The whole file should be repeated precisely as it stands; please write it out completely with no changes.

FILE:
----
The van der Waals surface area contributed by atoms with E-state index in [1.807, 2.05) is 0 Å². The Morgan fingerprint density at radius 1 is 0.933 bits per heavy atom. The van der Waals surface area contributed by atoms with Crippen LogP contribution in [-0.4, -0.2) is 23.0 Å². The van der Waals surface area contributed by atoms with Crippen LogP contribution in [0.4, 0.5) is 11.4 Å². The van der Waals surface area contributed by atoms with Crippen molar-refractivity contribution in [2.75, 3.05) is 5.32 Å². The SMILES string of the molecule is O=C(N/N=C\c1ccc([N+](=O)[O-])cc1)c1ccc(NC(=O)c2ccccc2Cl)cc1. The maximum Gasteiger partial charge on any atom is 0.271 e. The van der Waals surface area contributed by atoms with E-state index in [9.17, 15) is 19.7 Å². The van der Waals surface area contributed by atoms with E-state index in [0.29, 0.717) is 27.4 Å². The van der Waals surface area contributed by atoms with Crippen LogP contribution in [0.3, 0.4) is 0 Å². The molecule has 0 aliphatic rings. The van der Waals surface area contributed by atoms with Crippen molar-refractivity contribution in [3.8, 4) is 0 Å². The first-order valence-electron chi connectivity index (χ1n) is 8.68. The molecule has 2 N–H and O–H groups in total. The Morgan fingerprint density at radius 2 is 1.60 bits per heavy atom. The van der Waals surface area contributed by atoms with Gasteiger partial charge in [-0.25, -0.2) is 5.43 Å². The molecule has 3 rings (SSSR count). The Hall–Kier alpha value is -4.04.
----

The van der Waals surface area contributed by atoms with E-state index in [1.807, 2.05) is 0 Å². The Morgan fingerprint density at radius 1 is 0.933 bits per heavy atom. The van der Waals surface area contributed by atoms with Crippen LogP contribution in [-0.4, -0.2) is 23.0 Å². The van der Waals surface area contributed by atoms with Crippen LogP contribution in [0.4, 0.5) is 11.4 Å². The van der Waals surface area contributed by atoms with Crippen molar-refractivity contribution in [2.75, 3.05) is 5.32 Å². The SMILES string of the molecule is O=C(N/N=C\c1ccc([N+](=O)[O-])cc1)c1ccc(NC(=O)c2ccccc2Cl)cc1. The maximum Gasteiger partial charge on any atom is 0.271 e. The van der Waals surface area contributed by atoms with E-state index in [9.17, 15) is 19.7 Å². The van der Waals surface area contributed by atoms with E-state index in [0.29, 0.717) is 27.4 Å². The van der Waals surface area contributed by atoms with Crippen LogP contribution in [0.3, 0.4) is 0 Å². The molecule has 0 aliphatic rings. The van der Waals surface area contributed by atoms with Crippen molar-refractivity contribution in [3.8, 4) is 0 Å². The first-order valence-electron chi connectivity index (χ1n) is 8.68. The molecule has 2 N–H and O–H groups in total. The Morgan fingerprint density at radius 2 is 1.60 bits per heavy atom. The van der Waals surface area contributed by atoms with Gasteiger partial charge in [-0.25, -0.2) is 5.43 Å². The molecule has 3 rings (SSSR count). The Hall–Kier alpha value is -4.04.